Professor Craig Johnson
Oct. 2, 2013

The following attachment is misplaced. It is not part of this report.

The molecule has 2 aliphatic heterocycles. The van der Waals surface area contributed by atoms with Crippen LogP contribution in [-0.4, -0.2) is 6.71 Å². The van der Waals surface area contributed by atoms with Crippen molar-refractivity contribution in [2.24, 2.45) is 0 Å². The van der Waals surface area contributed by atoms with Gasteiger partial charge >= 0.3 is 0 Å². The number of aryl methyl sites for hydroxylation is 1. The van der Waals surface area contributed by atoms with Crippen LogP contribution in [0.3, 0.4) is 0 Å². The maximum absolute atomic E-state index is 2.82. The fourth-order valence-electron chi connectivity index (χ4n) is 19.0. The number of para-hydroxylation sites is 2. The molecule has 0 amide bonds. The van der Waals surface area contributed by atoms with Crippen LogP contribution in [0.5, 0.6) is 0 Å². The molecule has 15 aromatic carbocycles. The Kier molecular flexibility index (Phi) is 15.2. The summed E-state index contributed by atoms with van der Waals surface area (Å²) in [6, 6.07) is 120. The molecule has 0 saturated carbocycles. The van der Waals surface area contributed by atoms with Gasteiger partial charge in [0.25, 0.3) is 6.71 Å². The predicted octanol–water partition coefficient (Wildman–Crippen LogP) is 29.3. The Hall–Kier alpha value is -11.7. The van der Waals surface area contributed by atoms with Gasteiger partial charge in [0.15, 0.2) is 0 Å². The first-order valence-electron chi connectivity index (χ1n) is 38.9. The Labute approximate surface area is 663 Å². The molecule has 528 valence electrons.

In chapter 1, I get to know five widely used ethical methods that are Utilitarianism, Kant’s Categorical Imperative, Rawls’s Justice as Fairness, Confucianism and Altruism. I choose Utilitarianism to compare with Confucianism. Utilitarianism is what we should consider both short- and long-term consequences when we make some ethical choices. The goal of Utilitarianism is to expand profits as possible as they can. In other words, it is a way that trying to do the greatest good for the greatest number. Then, by depending on only on results, Utilitarianism seems to prove that the ends illustrate the process. Although in the modern society there are some certain principles in our mind, such as justice, honest, integrity---that should never be against. Confucius, the Chinese philosopher, put forward the Confucianism. Confucianism especially emphasizes on the relationships. As the development of global economy, ethical relations will become more and more important. Humaneness or benevolence is the most important Confucian virtue. It tells us that we should treat others with love and take care of others through getting knowledge from the education and some other ways. Everyone can make mistakes in their whole lives, so we should have a heart of tolerating others. However, Confucians always think that profit should be never occupied in the first place. Every two things have something in common without the exception between Utilitarianism and Confucianism. Both of them are opposed to ethnocentrism which it uses its’ own standard of culture to judge another culture. These two ethics approaches are relevant for modern business and organizational ethics. In addition, both of them have the same purpose that they get profits at last. There are also some differences between Utilitarianism and Confucianism. Utilitarianism is a way which people usually weigh the merits and demerits to get more profits as possible as...
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